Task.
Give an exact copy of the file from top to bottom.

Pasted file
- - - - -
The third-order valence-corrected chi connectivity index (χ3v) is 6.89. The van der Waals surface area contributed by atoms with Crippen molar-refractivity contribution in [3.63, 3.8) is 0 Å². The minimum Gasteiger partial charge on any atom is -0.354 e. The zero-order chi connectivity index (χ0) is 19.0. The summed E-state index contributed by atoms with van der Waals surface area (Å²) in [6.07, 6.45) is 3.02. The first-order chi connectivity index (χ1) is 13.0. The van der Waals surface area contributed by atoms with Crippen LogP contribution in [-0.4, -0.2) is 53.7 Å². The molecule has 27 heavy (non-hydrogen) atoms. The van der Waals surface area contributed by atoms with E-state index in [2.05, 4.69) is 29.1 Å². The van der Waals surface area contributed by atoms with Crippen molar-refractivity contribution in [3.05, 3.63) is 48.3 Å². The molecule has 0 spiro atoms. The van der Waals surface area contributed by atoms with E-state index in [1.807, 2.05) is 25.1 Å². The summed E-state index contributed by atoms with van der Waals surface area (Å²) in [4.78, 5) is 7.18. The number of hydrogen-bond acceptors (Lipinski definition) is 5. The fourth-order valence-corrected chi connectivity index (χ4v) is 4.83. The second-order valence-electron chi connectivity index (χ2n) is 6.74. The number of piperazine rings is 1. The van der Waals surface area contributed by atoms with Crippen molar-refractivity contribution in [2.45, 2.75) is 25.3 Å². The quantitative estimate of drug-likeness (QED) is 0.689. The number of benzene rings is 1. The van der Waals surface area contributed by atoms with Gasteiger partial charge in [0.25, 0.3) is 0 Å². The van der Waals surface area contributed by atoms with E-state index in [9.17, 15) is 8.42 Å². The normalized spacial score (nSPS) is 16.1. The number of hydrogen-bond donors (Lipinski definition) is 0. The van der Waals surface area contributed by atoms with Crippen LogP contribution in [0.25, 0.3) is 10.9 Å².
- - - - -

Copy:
The third-order valence-corrected chi connectivity index (χ3v) is 6.89. The van der Waals surface area contributed by atoms with Crippen molar-refractivity contribution in [3.63, 3.8) is 0 Å². The minimum Gasteiger partial charge on any atom is -0.354 e. The zero-order chi connectivity index (χ0) is 19.0. The summed E-state index contributed by atoms with van der Waals surface area (Å²) in [6.07, 6.45) is 3.02. The first-order chi connectivity index (χ1) is 13.0. The van der Waals surface area contributed by atoms with Crippen LogP contribution in [-0.4, -0.2) is 53.7 Å². The molecule has 27 heavy (non-hydrogen) atoms. The van der Waals surface area contributed by atoms with E-state index in [2.05, 4.69) is 29.1 Å². The van der Waals surface area contributed by atoms with Crippen molar-refractivity contribution in [3.05, 3.63) is 48.3 Å². The molecule has 0 spiro atoms. The van der Waals surface area contributed by atoms with E-state index in [1.807, 2.05) is 25.1 Å². The summed E-state index contributed by atoms with van der Waals surface area (Å²) in [4.78, 5) is 7.18. The number of hydrogen-bond acceptors (Lipinski definition) is 5. The fourth-order valence-corrected chi connectivity index (χ4v) is 4.83. The second-order valence-electron chi connectivity index (χ2n) is 6.74. The number of piperazine rings is 1. The van der Waals surface area contributed by atoms with Crippen molar-refractivity contribution in [2.45, 2.75) is 25.3 Å². The quantitative estimate of drug-likeness (QED) is 0.689. The number of benzene rings is 1. The van der Waals surface area contributed by atoms with Gasteiger partial charge in [0.25, 0.3) is 0 Å². The van der Waals surface area contributed by atoms with E-state index in [9.17, 15) is 8.42 Å². The normalized spacial score (nSPS) is 16.1. The number of hydrogen-bond donors (Lipinski definition) is 0. The van der Waals surface area contributed by atoms with Crippen LogP contribution in [0.25, 0.3) is 10.9 Å².